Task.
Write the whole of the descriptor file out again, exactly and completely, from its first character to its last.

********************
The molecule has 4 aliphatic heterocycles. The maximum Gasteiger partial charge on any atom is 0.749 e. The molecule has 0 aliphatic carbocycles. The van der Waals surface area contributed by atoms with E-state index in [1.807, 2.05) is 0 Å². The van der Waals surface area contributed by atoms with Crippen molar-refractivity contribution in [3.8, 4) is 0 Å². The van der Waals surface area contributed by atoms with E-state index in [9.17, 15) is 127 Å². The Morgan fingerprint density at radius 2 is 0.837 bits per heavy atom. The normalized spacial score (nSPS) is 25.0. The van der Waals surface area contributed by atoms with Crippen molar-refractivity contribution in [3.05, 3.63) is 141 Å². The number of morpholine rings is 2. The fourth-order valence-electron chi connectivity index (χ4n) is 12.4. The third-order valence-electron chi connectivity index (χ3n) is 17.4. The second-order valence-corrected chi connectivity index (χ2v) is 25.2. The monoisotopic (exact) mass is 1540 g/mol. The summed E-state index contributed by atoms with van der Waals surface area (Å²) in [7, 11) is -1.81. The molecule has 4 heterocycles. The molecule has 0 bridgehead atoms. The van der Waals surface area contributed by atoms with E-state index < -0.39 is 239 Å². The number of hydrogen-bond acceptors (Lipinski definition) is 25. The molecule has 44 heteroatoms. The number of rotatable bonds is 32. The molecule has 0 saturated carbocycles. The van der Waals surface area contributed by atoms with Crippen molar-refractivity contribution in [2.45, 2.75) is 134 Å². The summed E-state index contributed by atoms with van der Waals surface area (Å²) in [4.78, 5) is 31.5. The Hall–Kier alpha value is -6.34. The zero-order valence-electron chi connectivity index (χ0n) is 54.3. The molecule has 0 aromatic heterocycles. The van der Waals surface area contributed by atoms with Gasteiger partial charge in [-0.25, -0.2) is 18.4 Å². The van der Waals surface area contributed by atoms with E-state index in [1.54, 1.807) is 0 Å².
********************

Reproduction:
The molecule has 4 aliphatic heterocycles. The maximum Gasteiger partial charge on any atom is 0.749 e. The molecule has 0 aliphatic carbocycles. The van der Waals surface area contributed by atoms with E-state index in [1.807, 2.05) is 0 Å². The van der Waals surface area contributed by atoms with Crippen molar-refractivity contribution in [3.8, 4) is 0 Å². The van der Waals surface area contributed by atoms with E-state index in [9.17, 15) is 127 Å². The Morgan fingerprint density at radius 2 is 0.837 bits per heavy atom. The normalized spacial score (nSPS) is 25.0. The van der Waals surface area contributed by atoms with Crippen molar-refractivity contribution in [3.05, 3.63) is 141 Å². The number of morpholine rings is 2. The fourth-order valence-electron chi connectivity index (χ4n) is 12.4. The third-order valence-electron chi connectivity index (χ3n) is 17.4. The second-order valence-corrected chi connectivity index (χ2v) is 25.2. The monoisotopic (exact) mass is 1540 g/mol. The summed E-state index contributed by atoms with van der Waals surface area (Å²) in [7, 11) is -1.81. The molecule has 4 heterocycles. The molecule has 0 bridgehead atoms. The van der Waals surface area contributed by atoms with E-state index < -0.39 is 239 Å². The number of hydrogen-bond acceptors (Lipinski definition) is 25. The molecule has 44 heteroatoms. The number of rotatable bonds is 32. The molecule has 0 saturated carbocycles. The van der Waals surface area contributed by atoms with Crippen molar-refractivity contribution in [2.45, 2.75) is 134 Å². The summed E-state index contributed by atoms with van der Waals surface area (Å²) in [4.78, 5) is 31.5. The Hall–Kier alpha value is -6.34. The zero-order valence-electron chi connectivity index (χ0n) is 54.3. The molecule has 0 aromatic heterocycles. The van der Waals surface area contributed by atoms with Gasteiger partial charge in [-0.25, -0.2) is 18.4 Å². The van der Waals surface area contributed by atoms with E-state index in [1.54, 1.807) is 0 Å².